Given the subject matter, this is a fairly dark book, especially for Christian fiction, yet it is surprisingly faith-filled, and it offers significant hope even in the most horrific of circumstances. I really enjoyed it; it's fast-paced, intense, full of suspense, and takes a number of surprising turns.

Thank you Bethany House and NetGalley for the free e-book. I was not required to write a positive review, and all opinions are my own.

Friday, December 1, 2017

December 2017 Christian Fiction Releases

The year is wrapping up with some fascinating stories, from a legal suspense to a historical romantic comedy, from a period drama to a dual timeline suspense.

The Ladies of Ivy Cottage (Tales from Ivy Hill, #2) Holding the Fort (Fort Reno #1) The Calico and Cowboys Romance Collection: Love Is a Lighthearted Adventure in Eight Novellas from the Old West
The Ladies of Ivy Cottage by Julie Klassen (Bethany House); Tales from Ivy Hill, book 2

In the continuing mini-series-esque story of the Regency-era village of Ivy Hill, the ladies of Ivy Cottage are seeking answers about the past and learning to find hope for the future.

Holding the Fort by Regina Jennings (Bethany House); Fort Reno, book 1

When a dance hall singer arrives at Fort Reno to visit her brother, she's mistaken for the governess the commandant was anticipating for his daughters. How hard could it be to teach the girls proper lady-like behavior?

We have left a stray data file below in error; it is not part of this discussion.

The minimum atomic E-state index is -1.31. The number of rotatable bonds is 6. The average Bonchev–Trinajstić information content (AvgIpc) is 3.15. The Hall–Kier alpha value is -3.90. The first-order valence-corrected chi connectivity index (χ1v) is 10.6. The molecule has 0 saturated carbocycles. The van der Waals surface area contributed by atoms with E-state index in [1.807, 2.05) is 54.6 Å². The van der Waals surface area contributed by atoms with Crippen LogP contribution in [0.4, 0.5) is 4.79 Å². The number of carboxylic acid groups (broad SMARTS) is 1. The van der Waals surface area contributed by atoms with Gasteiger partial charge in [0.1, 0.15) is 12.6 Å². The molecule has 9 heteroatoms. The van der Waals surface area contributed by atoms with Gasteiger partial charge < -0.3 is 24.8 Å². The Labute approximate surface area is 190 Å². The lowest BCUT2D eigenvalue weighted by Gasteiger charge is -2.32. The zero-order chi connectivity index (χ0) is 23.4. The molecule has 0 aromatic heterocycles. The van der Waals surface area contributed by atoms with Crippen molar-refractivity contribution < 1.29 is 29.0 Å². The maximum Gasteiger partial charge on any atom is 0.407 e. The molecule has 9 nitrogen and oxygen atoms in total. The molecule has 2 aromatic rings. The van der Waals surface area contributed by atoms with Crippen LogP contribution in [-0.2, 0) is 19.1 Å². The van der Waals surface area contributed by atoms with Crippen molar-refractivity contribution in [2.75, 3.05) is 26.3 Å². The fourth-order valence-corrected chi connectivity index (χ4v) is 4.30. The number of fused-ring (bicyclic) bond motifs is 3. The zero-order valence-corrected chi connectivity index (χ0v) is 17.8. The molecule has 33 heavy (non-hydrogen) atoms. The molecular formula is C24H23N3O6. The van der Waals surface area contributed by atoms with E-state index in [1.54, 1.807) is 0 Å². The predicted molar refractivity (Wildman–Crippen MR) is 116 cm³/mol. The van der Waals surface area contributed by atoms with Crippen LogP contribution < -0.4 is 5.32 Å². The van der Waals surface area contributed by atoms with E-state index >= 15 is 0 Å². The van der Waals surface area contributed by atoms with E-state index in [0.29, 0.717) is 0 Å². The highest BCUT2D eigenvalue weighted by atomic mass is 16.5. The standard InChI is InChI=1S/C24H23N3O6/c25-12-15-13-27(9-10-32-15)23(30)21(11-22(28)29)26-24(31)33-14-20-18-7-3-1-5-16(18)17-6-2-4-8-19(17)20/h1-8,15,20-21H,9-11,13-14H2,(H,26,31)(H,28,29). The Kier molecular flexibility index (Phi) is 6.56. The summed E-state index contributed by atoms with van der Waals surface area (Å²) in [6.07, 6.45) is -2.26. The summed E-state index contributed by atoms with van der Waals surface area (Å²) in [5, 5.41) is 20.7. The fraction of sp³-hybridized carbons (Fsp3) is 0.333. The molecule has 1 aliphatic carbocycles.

The Calico and Cowboys Romance Collection by Mary Connealy (Barbour)

At last, a collection has been made of Mary Connealy's  many novellas, most of which are about the descendants of the characters in her Lassoed in Texas and Montana Marriages series.

The House on Foster Hill by Jaime Jo Wright (Bethany House)

This dual timeline suspense tells the story of a house's previous owner--and the murder that happened on the property--and the current owner who is now experiencing the fallout of the house's past.

Imperfect Justice by Cara Putman (Thomas Nelson); Hidden Justice, book 2

When her client dies while supposedly trying to murder her own family, an attorney seeks the truth to save her client's remaining daughter from a potentially deadly home situation.

Monday, November 27, 2017

Cara Putman's "Imperfect Justice" - advocating for the helpless

Imperfect Justice (Hidden Justice #2)Attorney Emilie Wesley is waiting at the courthouse to help get her client out of an abusive situation at home, when word comes in that she reputedly shot her two daughters and herself, with only the youngest surviving in critical condition. Emilie is sure that her client couldn't have done such a thing, not when she was so close to getting out--and the woman's brother, Reid Billings agrees. They look into the case, hoping to prove differently and grant the girl's custody to Reid, but there is precious little evidence to help them. Can they find justice for the dead woman and protect her daughter from the girl's father?

This legal suspense is very different from the first book in the series, focusing on a totally different aspect of law, yet they share the same love of justice and desire to fight for those who can't fight for themselves. In this case Emilie works with women trapped in abusive situations, and you can feel the author's heart for these women in her writing, as well as the toll these cases take on the advocate--not all end happily.